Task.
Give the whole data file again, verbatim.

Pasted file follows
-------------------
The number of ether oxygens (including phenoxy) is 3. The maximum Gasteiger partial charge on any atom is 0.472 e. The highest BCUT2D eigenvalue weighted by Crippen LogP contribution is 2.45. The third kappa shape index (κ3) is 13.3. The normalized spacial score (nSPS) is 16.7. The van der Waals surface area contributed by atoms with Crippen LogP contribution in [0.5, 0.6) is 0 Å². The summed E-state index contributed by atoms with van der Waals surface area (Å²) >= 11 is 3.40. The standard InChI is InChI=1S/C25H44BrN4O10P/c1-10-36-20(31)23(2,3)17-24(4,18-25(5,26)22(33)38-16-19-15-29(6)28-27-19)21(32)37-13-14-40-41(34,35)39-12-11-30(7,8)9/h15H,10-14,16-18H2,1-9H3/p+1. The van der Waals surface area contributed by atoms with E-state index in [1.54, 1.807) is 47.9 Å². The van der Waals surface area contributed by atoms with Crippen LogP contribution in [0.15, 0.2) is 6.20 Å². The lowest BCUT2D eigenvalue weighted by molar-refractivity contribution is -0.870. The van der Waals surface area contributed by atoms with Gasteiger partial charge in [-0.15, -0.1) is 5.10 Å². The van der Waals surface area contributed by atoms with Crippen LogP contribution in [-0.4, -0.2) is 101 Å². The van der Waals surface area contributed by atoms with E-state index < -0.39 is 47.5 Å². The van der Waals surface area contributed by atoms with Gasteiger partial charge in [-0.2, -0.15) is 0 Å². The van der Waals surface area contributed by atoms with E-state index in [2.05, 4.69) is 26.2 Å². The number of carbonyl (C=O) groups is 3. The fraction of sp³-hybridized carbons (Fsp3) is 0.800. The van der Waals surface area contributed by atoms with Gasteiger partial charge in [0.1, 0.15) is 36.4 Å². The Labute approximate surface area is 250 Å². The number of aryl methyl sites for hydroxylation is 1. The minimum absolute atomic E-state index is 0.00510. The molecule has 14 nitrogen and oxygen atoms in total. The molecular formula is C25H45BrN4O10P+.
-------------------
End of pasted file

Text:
The number of ether oxygens (including phenoxy) is 3. The maximum Gasteiger partial charge on any atom is 0.472 e. The highest BCUT2D eigenvalue weighted by Crippen LogP contribution is 2.45. The third kappa shape index (κ3) is 13.3. The normalized spacial score (nSPS) is 16.7. The van der Waals surface area contributed by atoms with Crippen LogP contribution in [0.5, 0.6) is 0 Å². The summed E-state index contributed by atoms with van der Waals surface area (Å²) >= 11 is 3.40. The standard InChI is InChI=1S/C25H44BrN4O10P/c1-10-36-20(31)23(2,3)17-24(4,18-25(5,26)22(33)38-16-19-15-29(6)28-27-19)21(32)37-13-14-40-41(34,35)39-12-11-30(7,8)9/h15H,10-14,16-18H2,1-9H3/p+1. The van der Waals surface area contributed by atoms with E-state index in [1.54, 1.807) is 47.9 Å². The van der Waals surface area contributed by atoms with Crippen LogP contribution in [0.15, 0.2) is 6.20 Å². The lowest BCUT2D eigenvalue weighted by molar-refractivity contribution is -0.870. The van der Waals surface area contributed by atoms with Gasteiger partial charge in [-0.15, -0.1) is 5.10 Å². The van der Waals surface area contributed by atoms with Crippen LogP contribution in [-0.4, -0.2) is 101 Å². The van der Waals surface area contributed by atoms with E-state index < -0.39 is 47.5 Å². The van der Waals surface area contributed by atoms with Gasteiger partial charge in [-0.2, -0.15) is 0 Å². The van der Waals surface area contributed by atoms with E-state index in [2.05, 4.69) is 26.2 Å². The number of carbonyl (C=O) groups is 3. The fraction of sp³-hybridized carbons (Fsp3) is 0.800. The van der Waals surface area contributed by atoms with Gasteiger partial charge in [0.1, 0.15) is 36.4 Å². The Labute approximate surface area is 250 Å². The number of aryl methyl sites for hydroxylation is 1. The minimum absolute atomic E-state index is 0.00510. The molecule has 14 nitrogen and oxygen atoms in total. The molecular formula is C25H45BrN4O10P+.